The White House has strongly condemned North Korea’s recent space launch, calling it a “brazen violation” of UN sanctions that could potentially destabilize the region. National Security Council Spokesperson Adrienne Watson stated that the launch raises tensions and poses a risk to the security situation in the region and beyond.
North Korean state media reported that the country successfully put a reconnaissance satellite, named Malligyong-1, into orbit. The rocket carrying the satellite was launched from North Pyongan province and accurately placed the satellite in its designated orbit, according to state-run news agency KCNA.
Watson emphasized that the launch involved technologies directly related to North Korea’s ballistic missile program, which is prohibited by multiple UN Security Council resolutions. The statement from the White House called for Pyongyang to immediately cease its provocative actions and choose engagement instead.
South Korea joined the United States in condemning the launch, with Seoul announcing that it would resume surveillance operations along the border with North Korea that had been suspended in 2018 as part of a previous agreement to reduce military tensions.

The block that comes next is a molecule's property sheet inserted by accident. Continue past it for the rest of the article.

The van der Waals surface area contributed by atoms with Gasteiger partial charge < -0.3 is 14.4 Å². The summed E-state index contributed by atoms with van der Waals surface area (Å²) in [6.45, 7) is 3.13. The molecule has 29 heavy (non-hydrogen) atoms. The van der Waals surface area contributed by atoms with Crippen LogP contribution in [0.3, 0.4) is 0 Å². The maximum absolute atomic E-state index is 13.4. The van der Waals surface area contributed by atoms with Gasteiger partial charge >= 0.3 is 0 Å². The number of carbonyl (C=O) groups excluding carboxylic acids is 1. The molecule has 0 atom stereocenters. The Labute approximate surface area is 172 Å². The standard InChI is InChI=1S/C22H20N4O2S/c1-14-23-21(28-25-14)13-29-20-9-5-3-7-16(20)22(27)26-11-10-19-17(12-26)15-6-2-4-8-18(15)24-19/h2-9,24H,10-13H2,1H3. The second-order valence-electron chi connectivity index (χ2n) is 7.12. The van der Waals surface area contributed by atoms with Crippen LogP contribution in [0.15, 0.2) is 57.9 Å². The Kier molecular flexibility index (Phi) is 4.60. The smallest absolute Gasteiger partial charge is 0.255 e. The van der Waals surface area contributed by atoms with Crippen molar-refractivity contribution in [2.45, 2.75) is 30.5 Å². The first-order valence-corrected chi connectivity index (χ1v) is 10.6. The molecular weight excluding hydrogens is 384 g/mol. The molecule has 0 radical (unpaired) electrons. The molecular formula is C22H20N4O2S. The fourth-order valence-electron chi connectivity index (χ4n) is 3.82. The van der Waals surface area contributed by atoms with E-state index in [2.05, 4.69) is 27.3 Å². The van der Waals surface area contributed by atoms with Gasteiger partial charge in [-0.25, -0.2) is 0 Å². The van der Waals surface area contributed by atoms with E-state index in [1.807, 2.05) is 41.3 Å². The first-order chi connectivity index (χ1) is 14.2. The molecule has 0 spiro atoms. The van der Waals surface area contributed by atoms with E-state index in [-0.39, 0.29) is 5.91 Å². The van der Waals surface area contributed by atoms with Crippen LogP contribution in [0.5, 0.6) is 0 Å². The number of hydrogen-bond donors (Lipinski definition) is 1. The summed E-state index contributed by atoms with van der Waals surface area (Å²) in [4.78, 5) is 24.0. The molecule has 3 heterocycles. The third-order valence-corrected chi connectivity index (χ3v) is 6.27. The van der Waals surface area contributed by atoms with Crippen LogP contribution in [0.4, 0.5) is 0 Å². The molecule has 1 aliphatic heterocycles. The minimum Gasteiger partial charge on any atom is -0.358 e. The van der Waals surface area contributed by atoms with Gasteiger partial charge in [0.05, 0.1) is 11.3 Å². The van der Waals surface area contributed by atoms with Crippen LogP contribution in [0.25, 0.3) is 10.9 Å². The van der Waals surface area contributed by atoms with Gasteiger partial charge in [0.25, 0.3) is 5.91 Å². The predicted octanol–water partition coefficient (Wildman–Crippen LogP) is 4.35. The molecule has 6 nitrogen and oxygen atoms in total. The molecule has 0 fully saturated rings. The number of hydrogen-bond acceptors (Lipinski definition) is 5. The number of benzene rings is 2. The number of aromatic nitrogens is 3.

This is not the first attempt by North Korea to put a spy satellite into orbit. Previous efforts in May and August of this year were unsuccessful. Seoul, Tokyo, and Washington had repeatedly warned against another launch, as it would violate UN resolutions.
Experts note that space launch rockets and ballistic missiles have significant technological overlap but different payloads. Pyongyang is specifically prohibited from conducting tests involving ballistic technology by UN resolutions.
South Korea’s spy agency has suggested that North Korea received technical advice from Russia in exchange for weapons shipments for Moscow’s war in Ukraine. KCNA defended the launch as a legitimate right of North Korea to strengthen its self-defensive capabilities against perceived threats from South Korea and the United States.
The North reportedly plans to launch more satellites in the near future to enhance its surveillance capabilities on South Korea. South Korea’s Joint Chiefs of Staff stated that they are analyzing the launch and have not confirmed whether the satellite was successfully placed in orbit.
The successful placement of a spy satellite into orbit would significantly improve North Korea’s intelligence-gathering capabilities, particularly regarding South Korea, and provide crucial data in any potential military conflict.
North Korea has conducted a record number of weapons tests this year, prompting increased defense cooperation between Seoul, Washington, and Tokyo. As a demonstration of this cooperation, a US nuclear-powered aircraft carrier, the USS Carl Vinson, arrived at South Korea’s Busan Naval Base on Tuesday.